If you have been abusing meth for a long time and are experiencing severe withdrawal symptoms, an inpatient program may be preferred. If you are not in a stable environment, you may relapse and slip back into drug abuse. Inpatient rehabs provide a secure environment free of temptations and triggers, allowing you to regain control of your life and avoid relapse. These programs normally run 30 to 90 days, depending on your specific needs.
Alternatively, an outpatient recovery program may be viable if you have a milder addiction. Outpatient treatment is part-time, allowing you to continue working or studying during the day. These usually require 10 to 12 hours a week of detox and counseling at a local treatment clinic. You only need to go to the clinic during your scheduled therapy sessions.
Detox is often the first phase of rehab, and it can be done as part of both inpatient and outpatient programs. In any case, it is always supervised by medical professionals.
In this process, meth is carefully eliminated from your body. Doctors may monitor vital signs around the clock and administer medications to keep you comfortable and stable. If you experience any withdrawal symptoms, doctors will help you manage them. For example, suppose you become agitated or panicked as a result of your body adjusting to the absence of meth. To calm you down, doctors may give you medications like benzodiazepines. Thus, medically supervised detox is a safe and successful treatment option.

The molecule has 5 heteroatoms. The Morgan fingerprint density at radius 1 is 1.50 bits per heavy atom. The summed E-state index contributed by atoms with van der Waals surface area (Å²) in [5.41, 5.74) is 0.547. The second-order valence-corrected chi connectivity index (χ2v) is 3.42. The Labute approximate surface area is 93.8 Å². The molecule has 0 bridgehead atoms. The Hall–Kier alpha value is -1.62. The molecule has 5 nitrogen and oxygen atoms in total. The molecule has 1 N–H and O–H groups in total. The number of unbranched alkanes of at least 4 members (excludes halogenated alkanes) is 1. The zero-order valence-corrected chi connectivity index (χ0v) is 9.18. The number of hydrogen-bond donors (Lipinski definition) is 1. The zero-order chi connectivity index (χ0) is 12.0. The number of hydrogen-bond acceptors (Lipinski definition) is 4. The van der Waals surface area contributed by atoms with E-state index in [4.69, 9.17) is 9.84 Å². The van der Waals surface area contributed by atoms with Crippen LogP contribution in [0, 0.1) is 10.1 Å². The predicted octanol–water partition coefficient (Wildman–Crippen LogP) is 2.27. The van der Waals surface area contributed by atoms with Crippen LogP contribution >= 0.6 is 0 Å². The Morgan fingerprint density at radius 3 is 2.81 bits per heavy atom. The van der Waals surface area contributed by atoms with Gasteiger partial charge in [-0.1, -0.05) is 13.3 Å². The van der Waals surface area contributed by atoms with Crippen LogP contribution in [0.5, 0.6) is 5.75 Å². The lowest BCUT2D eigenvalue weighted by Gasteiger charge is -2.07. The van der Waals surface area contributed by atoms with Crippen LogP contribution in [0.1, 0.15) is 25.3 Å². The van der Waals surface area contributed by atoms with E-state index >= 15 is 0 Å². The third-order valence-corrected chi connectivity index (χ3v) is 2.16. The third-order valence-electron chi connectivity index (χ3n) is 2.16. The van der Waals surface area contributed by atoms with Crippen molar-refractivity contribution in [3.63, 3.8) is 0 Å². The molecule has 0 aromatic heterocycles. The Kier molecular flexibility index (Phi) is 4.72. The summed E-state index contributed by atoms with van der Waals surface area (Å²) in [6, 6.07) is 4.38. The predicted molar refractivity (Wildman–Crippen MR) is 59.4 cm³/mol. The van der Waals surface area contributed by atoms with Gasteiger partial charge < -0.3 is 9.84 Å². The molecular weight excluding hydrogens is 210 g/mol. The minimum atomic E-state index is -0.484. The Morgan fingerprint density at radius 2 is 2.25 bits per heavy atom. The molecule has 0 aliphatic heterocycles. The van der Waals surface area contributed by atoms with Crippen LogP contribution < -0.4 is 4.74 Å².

After detox, you may seek behavioral therapy and other programs to help you maintain long-term sobriety.
Behavioral therapies and counseling
Formal counseling will begin after detox is done and withdrawal symptoms have passed. Therapists will help you identify the underlying causes of your drug abuse. Also, they will provide emotional support so you can properly address those difficulties. Often, you would be trained to manage the urge to use meth in times of stress or boredom. Additionally, your therapists will help you understand the patterns of thought and behavior that led you to meth abuse.
During treatment, counselors will use a range of methods. Among these, cognitive behavioral therapy (CBT) is the most popular. CBT has been shown to be particularly beneficial in treating meth addiction as well as co-occurring depression and anxiety disorders.
Narrative therapy, which emphasizes the relevance of personal life stories, can also be used to help you figure out how your life story influenced your drug use. This therapy will also assist you to change your beliefs and behaviors. In turn, you will learn to make healthy life choices to achieve a drug-free future.
How do I get help?
Although the prospect of overcoming a Meth addiction may seem overwhelming, remember that there is hope and that complete recovery is achievable. Individuals can overcome drug addiction and live healthy, balanced lives with the right treatment. If you or someone you love is struggling with a Meth addiction, help is available. For rehab-related assistance, contact a treatment provider right away.